Is Buying Gold a Smart Move? Where Can I Unload My Gold Jewelry?
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If you're a saver, if you put away some money every year for retirement or a rainy day, gold is probably an investment that has been on your mind. From 2005 to 2008, gold outperformed the stock market, and these were years that were generally considered quite good to be in stocks. Of course, whether buying gold is a smart move or not will depend on your personal situation and the current trends in the markets and economy. In general, however, gold has an excellent track record of helping people who save money protect their purchasing power.
Even the most conservative financial planners generally recommend at least 10 percent of your investment portfolio be allocated to precious metals. Along with platinum, palladium and silver, gold is an important part of that allocation. But certainly, some investors hold more than 10 percent in precious metals, or gold in particular. If you don't have an investment portfolio per se, but have some savings, a general rule of thumb is that for every $10,000 you have in savings (or net worth if you want to be more aggressive) purchase 1 oz. of fine gold.
Gold is one of the best hedges against inflation. It's a simple idea--as the supply of money goes up, its value goes down. And, as the value of money declines, prices of real-world things goes up. Unfortunately for most people, wages and salaries don't tend to keep up. The end result is that over time, because of inflation, people become poorer and have to work harder, and their savings purchase less and less. But, because investors use gold to hedge against such movements in the dollar, and their purchases send the value of gold up, a person who has part of her savings in gold will not experience as dramatic a reduction in her savings.
Better Than Breakeven
Of course, if you only hold onto your gold, you'll only just about break even. Eventually, inflation works its way through the economy, and the cost of living eats up any profits you might have had on your gold. While this is still better than losing purchasing power, one of the best reasons to buy gold is that it is sensitive to inflation and reacts more quickly than, say, prices at the grocery store or the car lot. This means if you sell your gold near its peak and transfer that money into assets that have not yet appreciated, you can actually do a lot better than breakeven.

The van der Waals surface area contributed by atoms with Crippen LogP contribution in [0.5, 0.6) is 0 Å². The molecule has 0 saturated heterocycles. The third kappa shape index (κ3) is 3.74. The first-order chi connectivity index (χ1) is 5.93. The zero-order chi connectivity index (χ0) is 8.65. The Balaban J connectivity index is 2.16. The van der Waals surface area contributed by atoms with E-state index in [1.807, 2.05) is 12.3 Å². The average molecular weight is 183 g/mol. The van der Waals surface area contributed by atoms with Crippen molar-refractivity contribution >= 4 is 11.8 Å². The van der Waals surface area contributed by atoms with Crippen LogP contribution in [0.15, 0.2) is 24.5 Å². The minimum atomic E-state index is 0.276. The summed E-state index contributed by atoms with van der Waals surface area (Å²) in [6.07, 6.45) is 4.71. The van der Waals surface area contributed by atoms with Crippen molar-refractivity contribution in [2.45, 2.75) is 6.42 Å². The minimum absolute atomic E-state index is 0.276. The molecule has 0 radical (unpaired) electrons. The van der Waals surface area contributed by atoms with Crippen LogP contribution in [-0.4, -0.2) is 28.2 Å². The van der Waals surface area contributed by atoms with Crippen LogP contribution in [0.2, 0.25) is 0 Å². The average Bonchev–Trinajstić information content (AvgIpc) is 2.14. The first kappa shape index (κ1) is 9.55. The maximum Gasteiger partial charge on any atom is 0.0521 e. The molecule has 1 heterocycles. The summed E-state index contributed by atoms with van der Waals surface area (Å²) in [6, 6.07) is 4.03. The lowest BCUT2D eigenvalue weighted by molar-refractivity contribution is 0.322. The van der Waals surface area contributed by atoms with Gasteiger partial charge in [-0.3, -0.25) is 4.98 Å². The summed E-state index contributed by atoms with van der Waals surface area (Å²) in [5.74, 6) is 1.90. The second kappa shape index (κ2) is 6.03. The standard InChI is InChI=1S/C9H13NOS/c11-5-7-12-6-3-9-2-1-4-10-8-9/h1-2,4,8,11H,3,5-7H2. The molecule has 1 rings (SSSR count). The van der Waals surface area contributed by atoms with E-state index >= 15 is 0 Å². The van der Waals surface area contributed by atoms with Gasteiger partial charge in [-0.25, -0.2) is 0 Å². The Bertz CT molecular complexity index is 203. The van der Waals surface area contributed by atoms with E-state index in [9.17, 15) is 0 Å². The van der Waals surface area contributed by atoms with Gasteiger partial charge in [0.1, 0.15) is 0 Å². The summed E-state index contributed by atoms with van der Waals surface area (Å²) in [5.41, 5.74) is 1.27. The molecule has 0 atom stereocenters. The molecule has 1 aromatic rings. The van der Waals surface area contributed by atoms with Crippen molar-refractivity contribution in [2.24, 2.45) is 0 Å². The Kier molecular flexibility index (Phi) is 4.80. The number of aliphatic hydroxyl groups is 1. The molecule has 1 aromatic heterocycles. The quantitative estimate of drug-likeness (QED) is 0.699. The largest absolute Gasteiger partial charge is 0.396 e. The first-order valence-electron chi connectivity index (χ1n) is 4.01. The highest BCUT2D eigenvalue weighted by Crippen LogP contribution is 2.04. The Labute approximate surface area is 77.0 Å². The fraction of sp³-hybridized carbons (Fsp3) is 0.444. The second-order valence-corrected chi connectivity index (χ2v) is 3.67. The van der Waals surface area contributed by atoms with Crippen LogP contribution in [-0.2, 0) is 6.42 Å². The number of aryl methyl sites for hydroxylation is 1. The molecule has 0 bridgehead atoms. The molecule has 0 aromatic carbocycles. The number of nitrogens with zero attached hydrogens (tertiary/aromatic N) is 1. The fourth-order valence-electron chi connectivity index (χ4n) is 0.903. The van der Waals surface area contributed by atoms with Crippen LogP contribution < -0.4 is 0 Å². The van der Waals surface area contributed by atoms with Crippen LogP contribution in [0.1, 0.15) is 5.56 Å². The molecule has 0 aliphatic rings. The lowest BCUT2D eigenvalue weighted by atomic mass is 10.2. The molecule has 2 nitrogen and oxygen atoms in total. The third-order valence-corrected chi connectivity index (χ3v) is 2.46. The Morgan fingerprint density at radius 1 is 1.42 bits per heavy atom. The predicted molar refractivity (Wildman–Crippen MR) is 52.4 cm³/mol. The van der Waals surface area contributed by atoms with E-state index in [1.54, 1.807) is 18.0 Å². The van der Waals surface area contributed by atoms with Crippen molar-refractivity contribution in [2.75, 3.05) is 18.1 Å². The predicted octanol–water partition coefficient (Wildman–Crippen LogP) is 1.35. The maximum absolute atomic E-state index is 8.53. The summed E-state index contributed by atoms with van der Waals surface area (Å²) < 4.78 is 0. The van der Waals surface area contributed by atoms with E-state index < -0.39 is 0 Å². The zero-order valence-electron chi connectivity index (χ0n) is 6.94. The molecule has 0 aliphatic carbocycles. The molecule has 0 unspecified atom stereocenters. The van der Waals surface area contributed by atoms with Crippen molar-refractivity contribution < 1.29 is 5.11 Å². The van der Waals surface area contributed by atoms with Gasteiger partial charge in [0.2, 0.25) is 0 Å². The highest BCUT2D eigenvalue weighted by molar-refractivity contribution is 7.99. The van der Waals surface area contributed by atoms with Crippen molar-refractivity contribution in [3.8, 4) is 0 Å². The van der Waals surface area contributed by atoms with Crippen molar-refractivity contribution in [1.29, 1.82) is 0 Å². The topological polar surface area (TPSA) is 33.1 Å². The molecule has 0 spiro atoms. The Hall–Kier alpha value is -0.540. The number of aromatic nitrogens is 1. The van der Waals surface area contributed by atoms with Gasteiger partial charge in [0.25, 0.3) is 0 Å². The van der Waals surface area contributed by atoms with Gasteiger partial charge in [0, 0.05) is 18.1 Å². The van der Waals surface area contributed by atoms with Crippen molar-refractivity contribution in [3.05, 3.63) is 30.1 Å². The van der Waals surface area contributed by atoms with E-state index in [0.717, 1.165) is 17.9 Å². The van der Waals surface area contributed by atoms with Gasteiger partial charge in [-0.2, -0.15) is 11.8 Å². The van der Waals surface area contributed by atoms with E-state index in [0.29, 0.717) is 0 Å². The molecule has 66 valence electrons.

Gold is the first global currency. Its value is accepted in every major country and is generally considered a fairly liquid asset (certainly much more so than a house). The value of your gold depends on two things: the purity of the gold and its weight. Twenty-four K (karat) gold is 99.9 percent pure and is generally considered too soft for use in most jewelery, which is between 9 (37.5 percent pure) and 18 (75 percent pure). If you know the purity of the gold, you can multiply this amount (as decimal) by the weight of the jewelery to calculate the total amount of actual gold in the piece. You can then use the market price of gold to find the melt value for your item.
When it comes to unloading your gold jewelry, or any other gold for that matter, the most important consideration is to get the best price. Think locally first because this will prevent having to pay shipping. Believe it or not, many pawn brokers and small, storefront gold traders understand the value of gold very well and offer fair deals (about 5 percent below the melt value is reasonable). The traveling shows that advertise in your local paper asking you to sell them your scrap gold, on the other hand, rarely give you full value for your jewelry. If you cannot find a good local broker, consider selling to a recognized broker like Kitco (see Resources). Though it can take longer to get your cash, you'll at least be treated fairly. Another option is to try your luck with an online auction site, where good-looking pieces at least have a chance of attracting higher prices from buyers who will use your item as jewelry rather than an investment.